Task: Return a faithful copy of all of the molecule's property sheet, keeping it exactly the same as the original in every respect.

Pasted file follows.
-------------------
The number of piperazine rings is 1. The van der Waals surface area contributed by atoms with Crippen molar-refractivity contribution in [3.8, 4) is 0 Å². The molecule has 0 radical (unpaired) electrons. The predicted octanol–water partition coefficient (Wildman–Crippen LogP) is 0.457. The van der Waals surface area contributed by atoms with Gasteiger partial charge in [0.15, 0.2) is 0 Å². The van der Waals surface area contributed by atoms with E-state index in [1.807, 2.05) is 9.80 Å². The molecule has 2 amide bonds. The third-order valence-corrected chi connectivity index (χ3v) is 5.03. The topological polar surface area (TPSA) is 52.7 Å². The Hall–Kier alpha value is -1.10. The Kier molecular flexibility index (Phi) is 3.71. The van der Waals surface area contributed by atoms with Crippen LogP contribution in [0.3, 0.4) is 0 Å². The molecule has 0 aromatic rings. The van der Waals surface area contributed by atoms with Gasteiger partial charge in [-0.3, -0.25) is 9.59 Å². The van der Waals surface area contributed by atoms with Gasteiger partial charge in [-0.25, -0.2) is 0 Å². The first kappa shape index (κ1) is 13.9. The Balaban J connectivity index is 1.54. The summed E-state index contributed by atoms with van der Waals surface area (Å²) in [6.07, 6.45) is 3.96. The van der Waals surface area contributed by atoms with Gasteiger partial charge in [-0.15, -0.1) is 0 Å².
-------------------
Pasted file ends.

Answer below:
The number of piperazine rings is 1. The van der Waals surface area contributed by atoms with Crippen molar-refractivity contribution in [3.8, 4) is 0 Å². The molecule has 0 radical (unpaired) electrons. The predicted octanol–water partition coefficient (Wildman–Crippen LogP) is 0.457. The van der Waals surface area contributed by atoms with Gasteiger partial charge in [0.15, 0.2) is 0 Å². The van der Waals surface area contributed by atoms with E-state index in [1.807, 2.05) is 9.80 Å². The molecule has 2 amide bonds. The third-order valence-corrected chi connectivity index (χ3v) is 5.03. The topological polar surface area (TPSA) is 52.7 Å². The Hall–Kier alpha value is -1.10. The Kier molecular flexibility index (Phi) is 3.71. The van der Waals surface area contributed by atoms with Crippen LogP contribution in [0.3, 0.4) is 0 Å². The molecule has 0 aromatic rings. The van der Waals surface area contributed by atoms with Gasteiger partial charge in [-0.3, -0.25) is 9.59 Å². The van der Waals surface area contributed by atoms with Gasteiger partial charge in [-0.25, -0.2) is 0 Å². The first kappa shape index (κ1) is 13.9. The Balaban J connectivity index is 1.54. The summed E-state index contributed by atoms with van der Waals surface area (Å²) in [6.07, 6.45) is 3.96. The van der Waals surface area contributed by atoms with Gasteiger partial charge in [-0.15, -0.1) is 0 Å².